Palatine officials maintain it's unnecessary to take any action to prevent businesses from becoming eligible for video gambling machines later this year, pointing to a longtime ban already on the village's books.
Nor do they believe that a recent change to Palatine's ordinance opened the door to any possibility of the machines popping up.
"We had said before and continue to say now, unequivocally, that our code prohibits gaming," Village Manager Reid Ottesen said.
Still, in response to one resident's concerns, village attorney Bob Kenny is taking a comprehensive look at the local law and how it relates to the state's plan to begin issuing licenses to bars and restaurants.
Mark Evenson said Palatine may have actually "opted into" video gambling last month. The village's law still reads, "There shall be no card games or gambling allowed on any premises licensed to sell alcoholic liquor," but officials last month added "unless otherwise exempted by law."
"Before that clause was added, it would have been true to say Palatine prohibits gambling," Evenson said. "But if the Illinois Gaming Board interprets the ordinance as permitting it, they're free to award licenses."
Ottesen said one of the village's 2012 tasks is to update is liquor code. As a result, the clause was added to allow for pull-tabs, chances to win money which are sold by certain charitable organizations such as the American Legion.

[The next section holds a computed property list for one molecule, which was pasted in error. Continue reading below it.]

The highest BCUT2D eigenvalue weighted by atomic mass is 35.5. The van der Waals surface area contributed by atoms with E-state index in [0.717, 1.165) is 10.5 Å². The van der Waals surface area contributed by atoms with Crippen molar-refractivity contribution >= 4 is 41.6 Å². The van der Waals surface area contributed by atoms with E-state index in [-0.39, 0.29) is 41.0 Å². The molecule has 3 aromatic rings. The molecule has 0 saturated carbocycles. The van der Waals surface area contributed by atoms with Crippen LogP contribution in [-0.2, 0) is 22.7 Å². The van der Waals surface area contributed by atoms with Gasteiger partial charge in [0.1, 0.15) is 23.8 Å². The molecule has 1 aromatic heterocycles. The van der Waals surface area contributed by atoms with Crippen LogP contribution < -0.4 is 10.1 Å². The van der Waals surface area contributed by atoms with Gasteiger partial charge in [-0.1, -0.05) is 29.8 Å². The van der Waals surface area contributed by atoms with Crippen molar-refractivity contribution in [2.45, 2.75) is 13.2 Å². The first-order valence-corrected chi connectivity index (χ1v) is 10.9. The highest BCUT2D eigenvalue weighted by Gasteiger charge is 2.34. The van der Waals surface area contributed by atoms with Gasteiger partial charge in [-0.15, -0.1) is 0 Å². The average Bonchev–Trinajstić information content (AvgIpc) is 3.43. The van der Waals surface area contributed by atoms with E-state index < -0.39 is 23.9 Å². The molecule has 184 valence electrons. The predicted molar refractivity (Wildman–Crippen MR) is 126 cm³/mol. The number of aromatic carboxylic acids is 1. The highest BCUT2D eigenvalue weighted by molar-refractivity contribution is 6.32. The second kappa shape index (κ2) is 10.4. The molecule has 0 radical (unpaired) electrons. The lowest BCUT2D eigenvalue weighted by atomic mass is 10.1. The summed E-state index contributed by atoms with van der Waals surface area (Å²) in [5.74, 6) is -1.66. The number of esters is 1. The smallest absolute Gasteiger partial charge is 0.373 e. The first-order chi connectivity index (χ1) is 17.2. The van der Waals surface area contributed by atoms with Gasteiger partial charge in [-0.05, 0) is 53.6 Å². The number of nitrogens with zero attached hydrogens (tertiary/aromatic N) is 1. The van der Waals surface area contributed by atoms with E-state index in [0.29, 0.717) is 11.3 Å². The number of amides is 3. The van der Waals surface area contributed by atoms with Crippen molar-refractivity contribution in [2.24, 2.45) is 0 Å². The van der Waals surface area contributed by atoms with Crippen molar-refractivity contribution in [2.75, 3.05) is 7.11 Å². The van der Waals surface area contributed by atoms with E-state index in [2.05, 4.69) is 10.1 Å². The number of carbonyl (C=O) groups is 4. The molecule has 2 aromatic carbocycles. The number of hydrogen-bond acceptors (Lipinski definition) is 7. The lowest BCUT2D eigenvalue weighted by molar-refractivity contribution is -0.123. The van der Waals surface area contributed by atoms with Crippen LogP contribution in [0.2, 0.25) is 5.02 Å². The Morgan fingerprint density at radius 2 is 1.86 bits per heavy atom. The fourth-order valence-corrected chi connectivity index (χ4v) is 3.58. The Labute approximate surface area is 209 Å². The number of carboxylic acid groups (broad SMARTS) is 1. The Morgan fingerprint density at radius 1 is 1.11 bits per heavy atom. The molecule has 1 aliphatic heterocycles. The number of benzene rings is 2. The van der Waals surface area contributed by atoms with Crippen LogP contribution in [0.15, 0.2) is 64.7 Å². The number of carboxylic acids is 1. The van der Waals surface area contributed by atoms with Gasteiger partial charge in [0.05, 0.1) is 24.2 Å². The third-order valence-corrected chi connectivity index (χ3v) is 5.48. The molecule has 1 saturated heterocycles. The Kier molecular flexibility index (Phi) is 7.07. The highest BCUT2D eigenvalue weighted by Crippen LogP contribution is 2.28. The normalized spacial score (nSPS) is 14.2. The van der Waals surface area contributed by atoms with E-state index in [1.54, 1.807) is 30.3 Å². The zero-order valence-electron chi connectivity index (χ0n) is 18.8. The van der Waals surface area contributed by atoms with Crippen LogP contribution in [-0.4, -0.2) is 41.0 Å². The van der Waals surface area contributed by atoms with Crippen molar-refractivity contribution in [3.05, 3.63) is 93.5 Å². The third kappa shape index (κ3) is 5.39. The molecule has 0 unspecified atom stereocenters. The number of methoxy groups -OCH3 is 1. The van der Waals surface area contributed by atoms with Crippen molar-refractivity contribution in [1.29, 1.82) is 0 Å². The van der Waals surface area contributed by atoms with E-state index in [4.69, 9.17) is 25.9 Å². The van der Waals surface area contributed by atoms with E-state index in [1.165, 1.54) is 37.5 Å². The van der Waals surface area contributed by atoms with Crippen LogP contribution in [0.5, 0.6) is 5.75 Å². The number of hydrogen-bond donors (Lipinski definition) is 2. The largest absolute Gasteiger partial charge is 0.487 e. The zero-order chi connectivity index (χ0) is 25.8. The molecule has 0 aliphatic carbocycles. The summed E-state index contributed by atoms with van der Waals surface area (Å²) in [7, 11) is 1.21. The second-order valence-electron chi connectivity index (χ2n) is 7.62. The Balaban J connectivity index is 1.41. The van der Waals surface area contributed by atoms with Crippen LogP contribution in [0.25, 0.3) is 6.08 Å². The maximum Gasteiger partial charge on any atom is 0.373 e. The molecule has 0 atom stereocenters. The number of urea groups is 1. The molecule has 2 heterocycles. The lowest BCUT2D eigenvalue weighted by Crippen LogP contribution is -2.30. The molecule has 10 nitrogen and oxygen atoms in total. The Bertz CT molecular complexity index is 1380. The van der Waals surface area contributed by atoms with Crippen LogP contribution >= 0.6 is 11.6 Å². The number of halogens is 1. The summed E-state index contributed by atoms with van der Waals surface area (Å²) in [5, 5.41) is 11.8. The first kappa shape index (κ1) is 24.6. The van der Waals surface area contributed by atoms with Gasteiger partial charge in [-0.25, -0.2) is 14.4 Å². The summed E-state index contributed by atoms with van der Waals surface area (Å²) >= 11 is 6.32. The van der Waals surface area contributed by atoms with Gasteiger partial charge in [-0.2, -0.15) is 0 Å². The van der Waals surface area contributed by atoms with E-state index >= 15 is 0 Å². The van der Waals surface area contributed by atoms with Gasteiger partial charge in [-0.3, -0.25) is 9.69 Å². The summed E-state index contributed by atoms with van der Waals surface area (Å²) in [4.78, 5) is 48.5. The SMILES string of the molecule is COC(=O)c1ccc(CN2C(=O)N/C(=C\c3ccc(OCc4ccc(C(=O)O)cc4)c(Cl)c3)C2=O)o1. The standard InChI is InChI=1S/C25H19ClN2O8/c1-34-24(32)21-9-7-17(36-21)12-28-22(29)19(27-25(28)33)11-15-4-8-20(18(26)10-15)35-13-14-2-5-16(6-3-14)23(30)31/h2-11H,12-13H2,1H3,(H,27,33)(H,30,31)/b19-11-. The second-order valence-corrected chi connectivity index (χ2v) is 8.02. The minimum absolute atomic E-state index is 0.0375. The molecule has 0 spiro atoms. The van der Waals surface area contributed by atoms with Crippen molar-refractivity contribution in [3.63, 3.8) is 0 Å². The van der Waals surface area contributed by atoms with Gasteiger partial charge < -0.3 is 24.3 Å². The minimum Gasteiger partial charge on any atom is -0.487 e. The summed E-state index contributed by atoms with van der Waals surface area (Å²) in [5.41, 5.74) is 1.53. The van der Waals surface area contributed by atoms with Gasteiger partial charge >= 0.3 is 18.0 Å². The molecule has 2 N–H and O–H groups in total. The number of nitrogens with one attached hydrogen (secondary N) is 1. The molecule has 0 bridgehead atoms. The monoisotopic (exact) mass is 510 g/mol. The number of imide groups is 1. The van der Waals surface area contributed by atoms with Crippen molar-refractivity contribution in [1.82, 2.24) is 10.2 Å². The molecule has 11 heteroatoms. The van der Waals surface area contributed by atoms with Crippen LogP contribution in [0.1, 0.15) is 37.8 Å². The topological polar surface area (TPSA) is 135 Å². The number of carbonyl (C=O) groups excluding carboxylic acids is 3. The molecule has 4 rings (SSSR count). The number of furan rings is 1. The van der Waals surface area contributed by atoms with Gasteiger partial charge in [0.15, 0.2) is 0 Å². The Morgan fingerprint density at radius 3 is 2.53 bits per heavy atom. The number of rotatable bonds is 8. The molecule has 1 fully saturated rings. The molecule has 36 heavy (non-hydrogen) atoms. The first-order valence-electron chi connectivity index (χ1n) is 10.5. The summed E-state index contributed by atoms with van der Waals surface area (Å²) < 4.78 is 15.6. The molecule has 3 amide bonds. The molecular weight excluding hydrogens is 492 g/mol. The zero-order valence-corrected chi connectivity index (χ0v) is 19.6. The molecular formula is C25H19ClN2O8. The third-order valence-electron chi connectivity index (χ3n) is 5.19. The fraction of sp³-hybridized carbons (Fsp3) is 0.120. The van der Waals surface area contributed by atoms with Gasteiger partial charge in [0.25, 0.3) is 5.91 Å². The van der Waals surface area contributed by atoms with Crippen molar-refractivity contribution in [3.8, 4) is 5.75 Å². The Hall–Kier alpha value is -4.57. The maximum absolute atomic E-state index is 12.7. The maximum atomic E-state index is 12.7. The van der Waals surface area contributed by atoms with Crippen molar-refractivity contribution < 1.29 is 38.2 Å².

"If the state act gives them an exemption to sell them, then we should allow for that," Ottesen said. "That was the sole reason for the change."
As for locations without liquor licenses, Ottesen said gambling isn't listed as a permitted or special use and that an operator would require council approval to allow it.
Evenson said he checked with the Elmhurst-based Citizen Advocacy Center to get the opinion of one of the nonprofit organization's community lawyers. Attorney Maryam Judar wrote Evenson that she finds the "clause to be ambiguous, necessitating an understanding of its history."
"It's ambiguous to me, too, so I find it odd Palatine would make that kind of change," Evenson said.
Though Evenson acknowledges he's not an attorney and that his fears about Palatine's modified ordinance being ineffective may be unfounded, he'd like the village to pass a clearer ordinance banning the machines, just as Schaumburg and Gurnee recently did.
Some counties and towns, including Kane County and Winfield, are reversing course, repealing their bans in hopes of generating revenue once the state begins handing out licenses.
For every dollar gambled, counties and towns will receive 5 percent of each machine's revenue above what's paid out. The state will receive 25 percent, with the rest to be evenly split between establishment owners and the terminal operators.
"There's never been any interest on behalf of the council to allow video gambling, and we don't feel we've opened any sort of door to it," Ottesen said.